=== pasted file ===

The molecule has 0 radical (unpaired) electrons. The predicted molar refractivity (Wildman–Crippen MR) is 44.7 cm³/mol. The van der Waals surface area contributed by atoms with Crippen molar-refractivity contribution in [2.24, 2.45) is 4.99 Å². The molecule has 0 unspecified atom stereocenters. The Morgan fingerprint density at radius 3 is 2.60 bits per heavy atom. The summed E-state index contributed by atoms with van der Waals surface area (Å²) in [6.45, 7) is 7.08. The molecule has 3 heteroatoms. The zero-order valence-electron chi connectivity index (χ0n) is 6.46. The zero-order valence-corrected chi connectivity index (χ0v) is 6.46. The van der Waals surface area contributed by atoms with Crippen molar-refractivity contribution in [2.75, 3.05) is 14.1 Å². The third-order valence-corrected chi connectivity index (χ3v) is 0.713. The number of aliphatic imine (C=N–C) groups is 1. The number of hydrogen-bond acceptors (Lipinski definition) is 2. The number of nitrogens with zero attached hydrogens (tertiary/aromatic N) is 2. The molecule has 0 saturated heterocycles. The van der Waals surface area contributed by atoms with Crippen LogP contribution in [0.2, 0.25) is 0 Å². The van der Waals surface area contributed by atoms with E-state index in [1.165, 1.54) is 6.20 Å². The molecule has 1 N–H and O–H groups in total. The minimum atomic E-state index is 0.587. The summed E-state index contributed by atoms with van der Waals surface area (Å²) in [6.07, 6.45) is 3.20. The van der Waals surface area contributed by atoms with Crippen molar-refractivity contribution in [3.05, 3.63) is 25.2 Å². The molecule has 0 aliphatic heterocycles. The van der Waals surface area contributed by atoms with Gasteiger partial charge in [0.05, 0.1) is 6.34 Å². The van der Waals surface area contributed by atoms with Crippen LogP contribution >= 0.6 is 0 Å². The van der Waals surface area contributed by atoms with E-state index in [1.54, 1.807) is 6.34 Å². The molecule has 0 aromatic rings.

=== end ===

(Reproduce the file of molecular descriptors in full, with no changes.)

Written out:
The molecule has 0 radical (unpaired) electrons. The predicted molar refractivity (Wildman–Crippen MR) is 44.7 cm³/mol. The van der Waals surface area contributed by atoms with Crippen molar-refractivity contribution in [2.24, 2.45) is 4.99 Å². The molecule has 0 unspecified atom stereocenters. The Morgan fingerprint density at radius 3 is 2.60 bits per heavy atom. The summed E-state index contributed by atoms with van der Waals surface area (Å²) in [6.45, 7) is 7.08. The molecule has 3 heteroatoms. The zero-order valence-electron chi connectivity index (χ0n) is 6.46. The zero-order valence-corrected chi connectivity index (χ0v) is 6.46. The van der Waals surface area contributed by atoms with Crippen molar-refractivity contribution in [2.75, 3.05) is 14.1 Å². The third-order valence-corrected chi connectivity index (χ3v) is 0.713. The number of aliphatic imine (C=N–C) groups is 1. The number of hydrogen-bond acceptors (Lipinski definition) is 2. The number of nitrogens with zero attached hydrogens (tertiary/aromatic N) is 2. The molecule has 0 saturated heterocycles. The van der Waals surface area contributed by atoms with Crippen LogP contribution in [0.2, 0.25) is 0 Å². The van der Waals surface area contributed by atoms with E-state index in [1.165, 1.54) is 6.20 Å². The molecule has 1 N–H and O–H groups in total. The minimum atomic E-state index is 0.587. The summed E-state index contributed by atoms with van der Waals surface area (Å²) in [6.07, 6.45) is 3.20. The van der Waals surface area contributed by atoms with Crippen molar-refractivity contribution in [3.05, 3.63) is 25.2 Å². The molecule has 0 aliphatic heterocycles. The van der Waals surface area contributed by atoms with Gasteiger partial charge in [0.05, 0.1) is 6.34 Å². The van der Waals surface area contributed by atoms with Crippen LogP contribution >= 0.6 is 0 Å². The van der Waals surface area contributed by atoms with E-state index in [1.54, 1.807) is 6.34 Å². The molecule has 0 aromatic rings.